- October 27, 2012 in coffin, collections, corpse, Film: 1900s, Films, Films: Clip, Films: Comedy

Strange little short from the American Mutoscope & Biograph Co, housed at the Library of Congress. From Biograph picture catalogue, Nov. 1902 [MI], p. 39: This scene is laid in the parlor of a New York tenement. Two watchers at the wake are smoking and drinking, while the widow is weeping over the coffin. The attention of the three is attracted for an instant, and the supposed corpse rises up, drinks all the beer in the pitcher which is standing on a table nearby, and lies down in the coffin again. The mourners return, and seeing that the beer is gone, engage in a controversy over it. During the scrap the corpse jumps out of the coffin and takes part in the melee. Download from Library of Congress Note this film is in the public domain in the US, but may not be in other jurisdictions. Please check its status in your jurisdiction before re-using. Sign up to get our free fortnightly newsletter which shall deliver direct to your inbox the latest brand new article and a digest of the most recent collection items. Simply add your details to the form below and click the link you receive via email [...]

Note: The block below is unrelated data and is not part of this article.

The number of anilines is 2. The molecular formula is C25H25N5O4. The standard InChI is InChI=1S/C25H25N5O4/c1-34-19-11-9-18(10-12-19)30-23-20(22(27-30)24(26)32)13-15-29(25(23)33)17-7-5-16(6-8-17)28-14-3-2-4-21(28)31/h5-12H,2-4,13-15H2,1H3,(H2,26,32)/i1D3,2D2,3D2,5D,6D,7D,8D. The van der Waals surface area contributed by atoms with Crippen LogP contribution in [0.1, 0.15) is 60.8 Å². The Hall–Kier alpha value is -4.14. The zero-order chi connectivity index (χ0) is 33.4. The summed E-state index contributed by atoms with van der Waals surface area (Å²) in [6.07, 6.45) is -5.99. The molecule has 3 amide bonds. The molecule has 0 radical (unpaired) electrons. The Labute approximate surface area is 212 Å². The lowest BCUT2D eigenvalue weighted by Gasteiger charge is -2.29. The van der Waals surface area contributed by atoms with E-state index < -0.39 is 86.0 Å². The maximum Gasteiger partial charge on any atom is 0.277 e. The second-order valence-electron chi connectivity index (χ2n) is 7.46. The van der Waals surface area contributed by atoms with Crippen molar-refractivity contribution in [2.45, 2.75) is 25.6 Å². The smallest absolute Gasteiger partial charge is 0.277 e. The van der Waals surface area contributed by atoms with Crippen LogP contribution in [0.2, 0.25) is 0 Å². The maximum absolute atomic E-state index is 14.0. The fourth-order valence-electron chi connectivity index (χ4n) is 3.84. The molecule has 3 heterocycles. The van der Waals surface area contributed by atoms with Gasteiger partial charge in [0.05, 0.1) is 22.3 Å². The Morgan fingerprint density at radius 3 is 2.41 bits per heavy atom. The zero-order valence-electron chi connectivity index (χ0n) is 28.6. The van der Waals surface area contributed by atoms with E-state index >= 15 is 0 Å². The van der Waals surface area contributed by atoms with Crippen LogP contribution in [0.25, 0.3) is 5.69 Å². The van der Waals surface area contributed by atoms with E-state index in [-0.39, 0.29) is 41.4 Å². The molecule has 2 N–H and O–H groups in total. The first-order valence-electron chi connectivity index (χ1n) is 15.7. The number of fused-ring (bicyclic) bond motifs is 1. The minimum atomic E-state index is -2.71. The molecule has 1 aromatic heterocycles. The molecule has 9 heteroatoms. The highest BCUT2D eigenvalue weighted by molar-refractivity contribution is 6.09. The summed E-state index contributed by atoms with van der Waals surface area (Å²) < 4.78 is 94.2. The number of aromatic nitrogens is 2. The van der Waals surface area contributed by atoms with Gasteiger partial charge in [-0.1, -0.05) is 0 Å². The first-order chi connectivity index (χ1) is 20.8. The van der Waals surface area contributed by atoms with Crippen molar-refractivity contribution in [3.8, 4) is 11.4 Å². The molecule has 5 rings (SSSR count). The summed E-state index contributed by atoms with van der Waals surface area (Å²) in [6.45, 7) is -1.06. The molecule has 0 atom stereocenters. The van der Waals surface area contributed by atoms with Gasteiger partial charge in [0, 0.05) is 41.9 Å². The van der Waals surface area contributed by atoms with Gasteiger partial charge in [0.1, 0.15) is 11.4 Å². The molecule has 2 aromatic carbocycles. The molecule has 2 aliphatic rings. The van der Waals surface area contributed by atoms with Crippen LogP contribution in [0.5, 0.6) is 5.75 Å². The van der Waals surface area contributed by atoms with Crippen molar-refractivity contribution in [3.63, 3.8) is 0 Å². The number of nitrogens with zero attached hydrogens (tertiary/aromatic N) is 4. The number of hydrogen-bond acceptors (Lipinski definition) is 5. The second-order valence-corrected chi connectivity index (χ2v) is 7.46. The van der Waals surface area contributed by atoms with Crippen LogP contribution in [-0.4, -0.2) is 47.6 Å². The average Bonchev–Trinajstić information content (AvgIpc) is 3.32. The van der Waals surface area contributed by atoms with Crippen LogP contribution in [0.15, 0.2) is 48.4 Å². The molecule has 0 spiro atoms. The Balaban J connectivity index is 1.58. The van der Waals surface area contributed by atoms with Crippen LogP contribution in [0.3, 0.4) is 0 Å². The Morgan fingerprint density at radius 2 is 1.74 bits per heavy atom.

San Francisco Earthquake Aftermath (1906)

- June 10, 2012 in 1906, earthquake, Film: 1900s, Films, Films: Documentary, Films: Short, non-article, san francisco



Haunting footage on the streets of San Francisco after the 1906 earthquake which devastated much of the city, left more than 300,000 people homeless and killed over 3000. The earthquake was the first natural disaster of its magnitude to be documented by photography and motion picture footage. This film appears to be made by amateurs who attached a camera to a car driven around the city. Noticeable is the huge amount of people out sightseeing amid the rubble. See also this Edison newsreel showing scenes of the rescue operation and clearup. And see “A Trip Down Market Street” which shows the streets of San Francisco only 6 days prior to when the earthquake hit.